Wishing to show support for their principled stance but constricted by the scheduling of exams at various times throughout the day, student protesters at LUMS have announced a hunger strike all week. For many, the hunger strike is less a test of physical and psychological endurance than a symbolic gesture, having historical associations in subcontinental history as a method of political resistance through non-violent means. A small number of students are to take out the time between exams everyday to sit in a designated area in front of the cafeteria, marked by placards proclaiming their cause. Today, a total of around twenty-five students religiously maintained their position on the designated patch of grass in the busy lane between the cafeteria and the academic block. They posed an interesting - and even rather poignant- sight, sitting cross-legged on the ground with their coursebooks and laptops on their laps, determinedly trying to study among the consistent chatter in an effort to fulfill both their academic and civil responsibilities. The sit-in/strike ended for the day at 4:30 with gifts of garlands for the student protesters on strike frombystanders, a tradition which the protestors were clearly reluctant toobserve but in the end, not very stoically endured for the sake of thecultural traditions of hunger strikes in the subcontinent.
Among all this, the small group of protesters did seem to make an impact upon the regular stream of spectators and passerbys in that it underlined the seriousness and importance of the issue of country's entire judicial structure being compromised and virtually shattered under the impact of the emergency laws. The students clearly seem to consider it vital enough to spend precious time from their study schedule to observe a collective hunger strike in protest, a fact which should prove interesting for many who considered the lasting power of students' surprising dedication to the cause as potentially weak.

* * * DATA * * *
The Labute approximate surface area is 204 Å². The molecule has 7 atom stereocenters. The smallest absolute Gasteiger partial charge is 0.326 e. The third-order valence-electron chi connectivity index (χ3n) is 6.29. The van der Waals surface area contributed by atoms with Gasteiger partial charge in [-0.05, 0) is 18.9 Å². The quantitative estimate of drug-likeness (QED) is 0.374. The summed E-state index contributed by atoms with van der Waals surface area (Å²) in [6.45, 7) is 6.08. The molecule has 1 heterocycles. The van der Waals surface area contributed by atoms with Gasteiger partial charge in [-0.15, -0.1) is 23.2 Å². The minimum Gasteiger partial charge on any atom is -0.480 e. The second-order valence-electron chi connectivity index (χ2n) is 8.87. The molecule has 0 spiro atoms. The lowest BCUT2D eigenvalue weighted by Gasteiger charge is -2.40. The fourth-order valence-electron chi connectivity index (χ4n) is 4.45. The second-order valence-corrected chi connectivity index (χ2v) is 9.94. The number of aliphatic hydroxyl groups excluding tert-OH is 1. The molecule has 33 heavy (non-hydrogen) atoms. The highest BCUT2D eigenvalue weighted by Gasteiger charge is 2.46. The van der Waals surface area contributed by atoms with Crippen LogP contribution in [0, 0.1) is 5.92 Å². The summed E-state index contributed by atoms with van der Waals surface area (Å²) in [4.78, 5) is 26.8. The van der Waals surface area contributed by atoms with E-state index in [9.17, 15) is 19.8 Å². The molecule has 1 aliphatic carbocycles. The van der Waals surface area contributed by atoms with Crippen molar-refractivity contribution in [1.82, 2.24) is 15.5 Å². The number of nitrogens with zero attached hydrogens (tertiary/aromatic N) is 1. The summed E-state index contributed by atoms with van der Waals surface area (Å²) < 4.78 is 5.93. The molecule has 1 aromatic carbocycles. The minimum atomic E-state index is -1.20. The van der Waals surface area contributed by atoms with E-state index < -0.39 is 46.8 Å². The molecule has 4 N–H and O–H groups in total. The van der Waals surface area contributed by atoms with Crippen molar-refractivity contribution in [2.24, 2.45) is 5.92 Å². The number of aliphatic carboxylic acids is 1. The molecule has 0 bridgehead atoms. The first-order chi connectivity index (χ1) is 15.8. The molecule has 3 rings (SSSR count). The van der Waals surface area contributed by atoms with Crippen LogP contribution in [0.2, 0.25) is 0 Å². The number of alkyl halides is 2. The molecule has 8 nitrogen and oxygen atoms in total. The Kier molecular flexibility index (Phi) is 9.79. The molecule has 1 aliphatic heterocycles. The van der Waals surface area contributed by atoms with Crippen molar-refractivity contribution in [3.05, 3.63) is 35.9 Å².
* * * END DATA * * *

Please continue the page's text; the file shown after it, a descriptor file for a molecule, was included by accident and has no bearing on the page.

Posted by The Neem Revolution at 6:53 AM
Posted by The Neem Revolution at 6:47 AM
It is in this frustration, in this dejection, that we must find our strength. The strength to stand up and reclaim this nation from those who have purged it of all that was whole and good. For, my friends, I fear we may not have another chance; this country may not have another chance.
For decades, generations have stood by as this nation was exploited, subverted, pillaged by its own leaders; Leaders who told us to sit quietly while they bled the very soil of this land. We yearned for justice, for peace, for development, for honesty and accountability, but received little. Over the years, many of us lost faith in our own identity – we were no longer ‘proud of being Pakistani’. Skepticism and cynicism became inherent Pakistani traits. Our culture, our traditions, we slowly lost touch with. Successive 14th August’s passed without a whimper; Pakistan, we felt, no longer belonged to any of us.
Today, at the most critical juncture that this country has seen in its turbulent history for decades, we have an opportunity – maybe our last – to change all of that. Today, we have the chance to salvage our country’s future, to save it from destruction, to save it from the very apathy that threatens to devour it whole.